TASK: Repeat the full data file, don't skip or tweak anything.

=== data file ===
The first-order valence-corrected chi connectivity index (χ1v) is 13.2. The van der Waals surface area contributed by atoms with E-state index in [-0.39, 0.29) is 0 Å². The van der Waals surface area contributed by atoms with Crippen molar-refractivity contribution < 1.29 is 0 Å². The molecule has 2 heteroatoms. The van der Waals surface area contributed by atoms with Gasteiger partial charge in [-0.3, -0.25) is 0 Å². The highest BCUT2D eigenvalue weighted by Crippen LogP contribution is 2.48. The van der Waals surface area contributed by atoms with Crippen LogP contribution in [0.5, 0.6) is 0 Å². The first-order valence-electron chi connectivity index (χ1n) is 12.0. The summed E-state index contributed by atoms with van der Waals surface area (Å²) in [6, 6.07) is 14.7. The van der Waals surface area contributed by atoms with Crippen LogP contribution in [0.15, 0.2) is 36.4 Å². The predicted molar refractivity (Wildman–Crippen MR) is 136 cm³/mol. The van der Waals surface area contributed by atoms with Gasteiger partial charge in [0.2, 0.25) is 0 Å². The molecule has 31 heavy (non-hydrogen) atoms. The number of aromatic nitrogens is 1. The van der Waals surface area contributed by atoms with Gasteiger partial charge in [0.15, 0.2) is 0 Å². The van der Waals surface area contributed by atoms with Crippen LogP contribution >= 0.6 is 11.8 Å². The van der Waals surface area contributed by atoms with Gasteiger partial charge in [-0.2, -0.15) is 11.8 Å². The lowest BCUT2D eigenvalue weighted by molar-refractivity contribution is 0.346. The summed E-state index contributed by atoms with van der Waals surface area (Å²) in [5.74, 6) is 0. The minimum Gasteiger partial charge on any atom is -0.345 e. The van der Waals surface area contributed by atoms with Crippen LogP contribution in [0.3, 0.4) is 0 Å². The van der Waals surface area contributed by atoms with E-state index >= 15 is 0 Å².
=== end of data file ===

The first-order valence-corrected chi connectivity index (χ1v) is 13.2. The van der Waals surface area contributed by atoms with E-state index in [-0.39, 0.29) is 0 Å². The van der Waals surface area contributed by atoms with Crippen molar-refractivity contribution < 1.29 is 0 Å². The molecule has 2 heteroatoms. The van der Waals surface area contributed by atoms with Gasteiger partial charge in [-0.3, -0.25) is 0 Å². The highest BCUT2D eigenvalue weighted by Crippen LogP contribution is 2.48. The van der Waals surface area contributed by atoms with Crippen LogP contribution in [0.5, 0.6) is 0 Å². The first-order valence-electron chi connectivity index (χ1n) is 12.0. The summed E-state index contributed by atoms with van der Waals surface area (Å²) in [6, 6.07) is 14.7. The van der Waals surface area contributed by atoms with Crippen LogP contribution in [0.15, 0.2) is 36.4 Å². The predicted molar refractivity (Wildman–Crippen MR) is 136 cm³/mol. The van der Waals surface area contributed by atoms with Gasteiger partial charge in [0.2, 0.25) is 0 Å². The molecule has 31 heavy (non-hydrogen) atoms. The number of aromatic nitrogens is 1. The van der Waals surface area contributed by atoms with Gasteiger partial charge in [0.15, 0.2) is 0 Å². The van der Waals surface area contributed by atoms with Crippen LogP contribution >= 0.6 is 11.8 Å². The van der Waals surface area contributed by atoms with Gasteiger partial charge in [-0.2, -0.15) is 11.8 Å². The lowest BCUT2D eigenvalue weighted by molar-refractivity contribution is 0.346. The summed E-state index contributed by atoms with van der Waals surface area (Å²) in [5.74, 6) is 0. The minimum Gasteiger partial charge on any atom is -0.345 e. The van der Waals surface area contributed by atoms with Crippen LogP contribution in [0.3, 0.4) is 0 Å². The van der Waals surface area contributed by atoms with E-state index >= 15 is 0 Å².